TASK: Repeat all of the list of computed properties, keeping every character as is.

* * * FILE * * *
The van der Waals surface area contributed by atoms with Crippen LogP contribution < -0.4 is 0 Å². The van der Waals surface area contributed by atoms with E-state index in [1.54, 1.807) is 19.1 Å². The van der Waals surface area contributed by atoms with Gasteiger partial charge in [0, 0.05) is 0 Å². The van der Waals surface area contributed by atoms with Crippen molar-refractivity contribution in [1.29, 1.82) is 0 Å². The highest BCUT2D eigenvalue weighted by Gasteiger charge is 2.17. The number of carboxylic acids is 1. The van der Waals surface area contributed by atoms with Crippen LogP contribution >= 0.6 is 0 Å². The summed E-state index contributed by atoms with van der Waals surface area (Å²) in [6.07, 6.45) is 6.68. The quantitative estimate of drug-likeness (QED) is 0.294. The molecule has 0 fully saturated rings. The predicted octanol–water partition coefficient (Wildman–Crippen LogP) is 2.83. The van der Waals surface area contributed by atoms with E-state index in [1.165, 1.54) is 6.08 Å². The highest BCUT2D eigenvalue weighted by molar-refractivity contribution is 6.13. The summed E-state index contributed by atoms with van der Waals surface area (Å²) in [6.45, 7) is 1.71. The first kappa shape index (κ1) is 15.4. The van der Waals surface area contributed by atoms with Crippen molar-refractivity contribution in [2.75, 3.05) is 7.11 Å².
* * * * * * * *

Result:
The van der Waals surface area contributed by atoms with Crippen LogP contribution < -0.4 is 0 Å². The van der Waals surface area contributed by atoms with E-state index in [1.54, 1.807) is 19.1 Å². The van der Waals surface area contributed by atoms with Gasteiger partial charge in [0, 0.05) is 0 Å². The van der Waals surface area contributed by atoms with Crippen molar-refractivity contribution in [1.29, 1.82) is 0 Å². The highest BCUT2D eigenvalue weighted by Gasteiger charge is 2.17. The number of carboxylic acids is 1. The van der Waals surface area contributed by atoms with Crippen LogP contribution >= 0.6 is 0 Å². The summed E-state index contributed by atoms with van der Waals surface area (Å²) in [6.07, 6.45) is 6.68. The quantitative estimate of drug-likeness (QED) is 0.294. The molecule has 0 fully saturated rings. The predicted octanol–water partition coefficient (Wildman–Crippen LogP) is 2.83. The van der Waals surface area contributed by atoms with E-state index in [1.165, 1.54) is 6.08 Å². The highest BCUT2D eigenvalue weighted by molar-refractivity contribution is 6.13. The summed E-state index contributed by atoms with van der Waals surface area (Å²) in [6.45, 7) is 1.71. The first kappa shape index (κ1) is 15.4. The van der Waals surface area contributed by atoms with Crippen molar-refractivity contribution in [2.75, 3.05) is 7.11 Å².